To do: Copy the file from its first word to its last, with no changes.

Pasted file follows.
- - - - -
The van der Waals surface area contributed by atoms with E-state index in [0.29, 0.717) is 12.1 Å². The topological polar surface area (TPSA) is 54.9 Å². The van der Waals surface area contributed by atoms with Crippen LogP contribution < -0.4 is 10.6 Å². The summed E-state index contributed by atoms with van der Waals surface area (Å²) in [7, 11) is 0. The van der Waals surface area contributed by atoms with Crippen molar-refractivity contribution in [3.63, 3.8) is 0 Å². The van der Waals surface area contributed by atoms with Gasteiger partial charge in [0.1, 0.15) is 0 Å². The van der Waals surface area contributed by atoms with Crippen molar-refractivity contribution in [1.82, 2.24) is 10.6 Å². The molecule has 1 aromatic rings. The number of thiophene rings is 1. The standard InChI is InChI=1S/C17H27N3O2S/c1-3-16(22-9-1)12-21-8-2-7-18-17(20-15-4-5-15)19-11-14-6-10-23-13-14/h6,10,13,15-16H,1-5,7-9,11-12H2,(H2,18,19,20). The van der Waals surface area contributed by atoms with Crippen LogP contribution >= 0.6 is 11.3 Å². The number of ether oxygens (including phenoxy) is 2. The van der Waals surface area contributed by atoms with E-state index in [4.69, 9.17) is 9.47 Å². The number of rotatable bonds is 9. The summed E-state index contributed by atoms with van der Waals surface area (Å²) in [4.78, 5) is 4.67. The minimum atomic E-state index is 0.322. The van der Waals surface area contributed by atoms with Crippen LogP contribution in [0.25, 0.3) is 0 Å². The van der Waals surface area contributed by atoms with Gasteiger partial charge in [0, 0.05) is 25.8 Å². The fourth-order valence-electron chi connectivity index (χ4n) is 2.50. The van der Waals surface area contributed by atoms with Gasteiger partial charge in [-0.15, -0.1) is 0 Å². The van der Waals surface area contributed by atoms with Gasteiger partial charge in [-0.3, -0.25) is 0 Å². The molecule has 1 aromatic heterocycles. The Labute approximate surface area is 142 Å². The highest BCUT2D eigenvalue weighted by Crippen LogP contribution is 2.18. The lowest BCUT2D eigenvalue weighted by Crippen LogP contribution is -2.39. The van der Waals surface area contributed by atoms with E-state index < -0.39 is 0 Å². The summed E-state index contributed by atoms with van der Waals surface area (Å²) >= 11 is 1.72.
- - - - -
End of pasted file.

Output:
The van der Waals surface area contributed by atoms with E-state index in [0.29, 0.717) is 12.1 Å². The topological polar surface area (TPSA) is 54.9 Å². The van der Waals surface area contributed by atoms with Crippen LogP contribution < -0.4 is 10.6 Å². The summed E-state index contributed by atoms with van der Waals surface area (Å²) in [7, 11) is 0. The van der Waals surface area contributed by atoms with Crippen molar-refractivity contribution in [3.63, 3.8) is 0 Å². The van der Waals surface area contributed by atoms with Gasteiger partial charge in [0.1, 0.15) is 0 Å². The van der Waals surface area contributed by atoms with Crippen molar-refractivity contribution in [1.82, 2.24) is 10.6 Å². The molecule has 1 aromatic rings. The number of thiophene rings is 1. The standard InChI is InChI=1S/C17H27N3O2S/c1-3-16(22-9-1)12-21-8-2-7-18-17(20-15-4-5-15)19-11-14-6-10-23-13-14/h6,10,13,15-16H,1-5,7-9,11-12H2,(H2,18,19,20). The van der Waals surface area contributed by atoms with Crippen LogP contribution >= 0.6 is 11.3 Å². The number of ether oxygens (including phenoxy) is 2. The van der Waals surface area contributed by atoms with E-state index in [4.69, 9.17) is 9.47 Å². The number of rotatable bonds is 9. The summed E-state index contributed by atoms with van der Waals surface area (Å²) in [4.78, 5) is 4.67. The minimum atomic E-state index is 0.322. The van der Waals surface area contributed by atoms with Crippen LogP contribution in [0.25, 0.3) is 0 Å². The van der Waals surface area contributed by atoms with Gasteiger partial charge in [0, 0.05) is 25.8 Å². The fourth-order valence-electron chi connectivity index (χ4n) is 2.50. The van der Waals surface area contributed by atoms with Gasteiger partial charge in [-0.15, -0.1) is 0 Å². The van der Waals surface area contributed by atoms with Gasteiger partial charge in [-0.3, -0.25) is 0 Å². The molecule has 1 aromatic heterocycles. The Labute approximate surface area is 142 Å². The highest BCUT2D eigenvalue weighted by Crippen LogP contribution is 2.18. The lowest BCUT2D eigenvalue weighted by Crippen LogP contribution is -2.39. The van der Waals surface area contributed by atoms with E-state index < -0.39 is 0 Å². The summed E-state index contributed by atoms with van der Waals surface area (Å²) >= 11 is 1.72.